• I now greet Bruce, the milk man, each week at our door with a check and that week's empty milk bottles. For health and convenience's sake, this works well.  I was relieved the other day when in the grocery store that I did not have to haul gallons of milk with me out to the car and into the house. It was a small sense of relief, but important at this time in my life.
    • I can't keep the same cleaning schedule during the week. I've shifted some chores to Saturday so the kids can help. I now fold a load of laundry about every other night in my just-before-bed stupor.  It is a mindless job that can be saved for the end of the day. No more marathon laundry day.
    •  We, as parents, are cutting back on some of our outside-the-home responsibilities. This is just a season of life when we have to say no to anything extra and ask to be relieved of some things we have been involved in.
    • Along those lines, I have tabled the process of starting grad school. Really tabled it. One might say "You put it on the back burner." But I think that could imply there is still a small amount of attention given to it. I would say that there are times to take desires off the stove. If I give any attention to it, I will feed the desire and resentment could grow because I am not able to do that thing now - why would I want to live like that?  So, gradually, with the effort put towards that desire directed elsewhere (to my main priorities, Ben and the kids), I can be more at peace with the knowledge that grad school will always be there. My kids won't. Plus, when one is looking at shelling out $5,881 in the next year for one set of braces it makes one pause - hmmmmm, an advanced degree or straight teeth?  Lots to think about there. And then think about it again the following year with the second set of crooked teeth.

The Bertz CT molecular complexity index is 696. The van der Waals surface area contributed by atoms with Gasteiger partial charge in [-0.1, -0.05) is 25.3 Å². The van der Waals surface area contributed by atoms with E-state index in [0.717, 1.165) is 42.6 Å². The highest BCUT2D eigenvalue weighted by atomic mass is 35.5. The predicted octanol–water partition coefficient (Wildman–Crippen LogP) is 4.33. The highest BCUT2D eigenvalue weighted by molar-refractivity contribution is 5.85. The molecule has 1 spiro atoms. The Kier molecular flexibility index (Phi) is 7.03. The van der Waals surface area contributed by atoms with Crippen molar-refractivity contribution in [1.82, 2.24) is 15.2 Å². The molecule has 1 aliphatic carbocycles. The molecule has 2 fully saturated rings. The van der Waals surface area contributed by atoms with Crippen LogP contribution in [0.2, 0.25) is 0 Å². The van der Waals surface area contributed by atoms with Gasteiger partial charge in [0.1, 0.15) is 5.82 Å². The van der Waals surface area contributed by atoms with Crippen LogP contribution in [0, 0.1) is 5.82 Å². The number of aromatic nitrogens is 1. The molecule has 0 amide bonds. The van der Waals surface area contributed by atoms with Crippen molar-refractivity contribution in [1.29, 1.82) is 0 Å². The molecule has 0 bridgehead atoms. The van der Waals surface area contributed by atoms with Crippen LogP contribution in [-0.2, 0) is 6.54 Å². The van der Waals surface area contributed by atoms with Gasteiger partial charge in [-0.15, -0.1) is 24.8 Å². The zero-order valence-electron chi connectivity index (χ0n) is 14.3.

• One role I have kept is being an assistant teacher at my second daughter's faith formation class on Sunday mornings.  It is 1.25 hours of time in her presence and it is a way I can connect with her and her growth in her faith. For now, this is how it is. Thankfully, I do not have to lesson plan or teach as I did last year. I can just show up and assist. This is an example of combining desires for efficiencies' sake.  Time with her, growth in her knowledge of God and the church.
      • I keep a running list of everything that pops into my head that I need to do or remember to do on the fridge. It is not organized or broken down into sections, it is just there so that I can deal with it later. I have been forgetting the most basic things lately. This general list helps. 
      •  I drink a half glass of wine at the end of the day and read things like "Good Husband, Great Marriage." This reminds me that I am a wife first.
      These are my adaptations - for now they are working.

      Who knows what October will bring?

      Probably more insights into which school gear holds up the best. And, hopefully, more insights into how to be purposeful and open to all the change the vocation of homemaker offers.

          1 comment:

          Dianne said...

          I've read this entry 3 times and will read it again and probably again. Love it because it's you. Because we don't have time to talk on a regular basis,it's perfect. YOU are really amazing, girl!